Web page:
The after-party was held at a karaoke bar, which is standard. The twelve of us sat around two little tables loaded with booze and poured away for each other while everyone took turns singing. Because other people are always pouring for you, it is difficult not to drink, but not THAT difficult (I have heard people complaining that they always get drunk because they can't say no. In my opinion, those people really want to get drunk, and they use that as an excuse). I had a difficult time, however, preventing two particular mothers from spiking my already-spiked iced tea. They finally won when I was singing and not watching my glass. The next time I tasted it, it was like someone slipped a tiny bit of iced-tea into my alcohol.
Unfortunately, during this otherwise pleasant evening, two items really annoyed the hell out of me. First, I found out that the many of those present were the mothers of the most disruptive and poorly behaved boys. They had the gall to show their faces at such an event and happily drink away with the teachers whose lives are made a living hell by their own children. I wanted to shout at them "how about controlling your children first, and then I'll buy you a drink." Remember that in Japan it is the teachers' responsibility not the parents', to control the kids. I still seethe about that periodically.
The second thing that pissed me off was that one of the mothers was the single most racist person I have ever met. When she came in, the only seat available was next to me, and she refused to take it. Finally, when no one else would move (because they thought she was joking, although I assure you she wasn't), she reluctantly sat next to me, but immediately turned her back and leaned as far away as possible. During the course of the evening, while I was making halting yet successful conversation in Japanese, others kept on encouraging her to at least say hello to me, and she responded "I don't speak English. I can't talk to the gai-jin." (Note -- originally, gai-jin literally meant "barbarian," but today it's meaning and use have been modified and it is not always considered rude. This woman, however, was using the word in its original sense) Giving her the benefit of the doubt several times, I looked right at her and said very clearly in Japanese "That's OK, I speak a little Japanese. Please use Japanese. It's OK." Not once did she even acknowledge the fact that I was speaking. But even more, she kept on talking about "gai-jin" this and "gai-jin" that, AFTER hearing me speak Japanese. Although I couldn't understand everything, I could tell that she was basically insulting me and all foreigners the entire evening. And she was sitting next to me, saying this stuff out loud. I really wanted to punch her. The English teacher, sitting on my other side, leaned over to me in the midst of one the woman's tirades and said "Like mother, like son." Great.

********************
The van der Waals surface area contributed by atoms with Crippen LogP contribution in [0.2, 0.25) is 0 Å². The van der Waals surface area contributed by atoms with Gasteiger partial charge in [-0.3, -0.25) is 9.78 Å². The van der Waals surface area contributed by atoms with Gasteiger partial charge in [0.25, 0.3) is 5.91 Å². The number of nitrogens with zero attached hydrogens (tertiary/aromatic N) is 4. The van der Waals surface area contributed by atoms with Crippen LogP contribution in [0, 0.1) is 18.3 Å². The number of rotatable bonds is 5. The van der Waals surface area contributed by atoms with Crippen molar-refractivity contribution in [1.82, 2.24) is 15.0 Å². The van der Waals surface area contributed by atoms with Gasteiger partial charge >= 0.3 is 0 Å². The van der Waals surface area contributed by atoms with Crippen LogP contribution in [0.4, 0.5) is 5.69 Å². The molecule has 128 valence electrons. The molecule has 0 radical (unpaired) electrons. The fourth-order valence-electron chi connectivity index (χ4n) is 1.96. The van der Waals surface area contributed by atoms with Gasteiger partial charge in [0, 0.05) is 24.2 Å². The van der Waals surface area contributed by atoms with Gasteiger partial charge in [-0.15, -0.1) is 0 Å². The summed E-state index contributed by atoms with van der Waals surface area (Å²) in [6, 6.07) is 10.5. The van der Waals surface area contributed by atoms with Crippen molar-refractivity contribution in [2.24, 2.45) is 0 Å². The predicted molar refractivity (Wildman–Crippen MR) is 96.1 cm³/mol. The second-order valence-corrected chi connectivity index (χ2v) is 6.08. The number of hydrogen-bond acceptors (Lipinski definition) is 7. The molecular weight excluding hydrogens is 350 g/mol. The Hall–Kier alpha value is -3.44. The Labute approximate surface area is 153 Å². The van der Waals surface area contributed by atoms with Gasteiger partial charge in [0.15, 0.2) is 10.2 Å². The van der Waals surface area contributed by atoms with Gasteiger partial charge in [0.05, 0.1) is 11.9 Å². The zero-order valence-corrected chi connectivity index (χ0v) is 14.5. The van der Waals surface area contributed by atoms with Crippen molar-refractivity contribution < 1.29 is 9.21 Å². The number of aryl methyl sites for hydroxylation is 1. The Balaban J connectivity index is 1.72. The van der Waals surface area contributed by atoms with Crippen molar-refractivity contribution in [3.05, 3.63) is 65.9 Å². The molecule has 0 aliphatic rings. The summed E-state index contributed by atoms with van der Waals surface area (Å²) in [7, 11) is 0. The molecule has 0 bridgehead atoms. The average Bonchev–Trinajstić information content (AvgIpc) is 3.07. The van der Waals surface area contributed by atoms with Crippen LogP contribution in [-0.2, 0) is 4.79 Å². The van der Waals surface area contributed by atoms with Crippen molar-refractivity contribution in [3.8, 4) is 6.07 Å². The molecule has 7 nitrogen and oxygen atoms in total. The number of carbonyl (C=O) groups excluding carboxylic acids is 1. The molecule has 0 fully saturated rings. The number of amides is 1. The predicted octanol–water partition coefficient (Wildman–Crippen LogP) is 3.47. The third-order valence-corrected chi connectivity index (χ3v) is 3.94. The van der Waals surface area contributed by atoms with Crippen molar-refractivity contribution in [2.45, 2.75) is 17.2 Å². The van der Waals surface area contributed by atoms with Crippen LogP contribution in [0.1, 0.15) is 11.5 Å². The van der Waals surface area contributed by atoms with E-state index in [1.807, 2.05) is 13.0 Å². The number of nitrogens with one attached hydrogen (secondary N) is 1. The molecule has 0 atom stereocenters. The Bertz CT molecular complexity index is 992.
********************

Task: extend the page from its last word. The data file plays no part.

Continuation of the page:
Anyway, the second party split up around 11:00, and everyone took taxis home, since in Japan the legal limit for driving is zero alcohol, and the penalties are stiff. These factors combine to make possible the existence of a special kind of taxi service. Parked along the streets of all of the nightlife areas are cars that look like taxis, but there are two people in them. The second guy is there to drive your car home for you while you ride in the taxi. So, basically, it's a taxi service for you AND your car, and I have heard that it is very expensive. Well, of course it is. You can charge drunk people as much as you want, and the only clientele they have, by definition, is drunk people.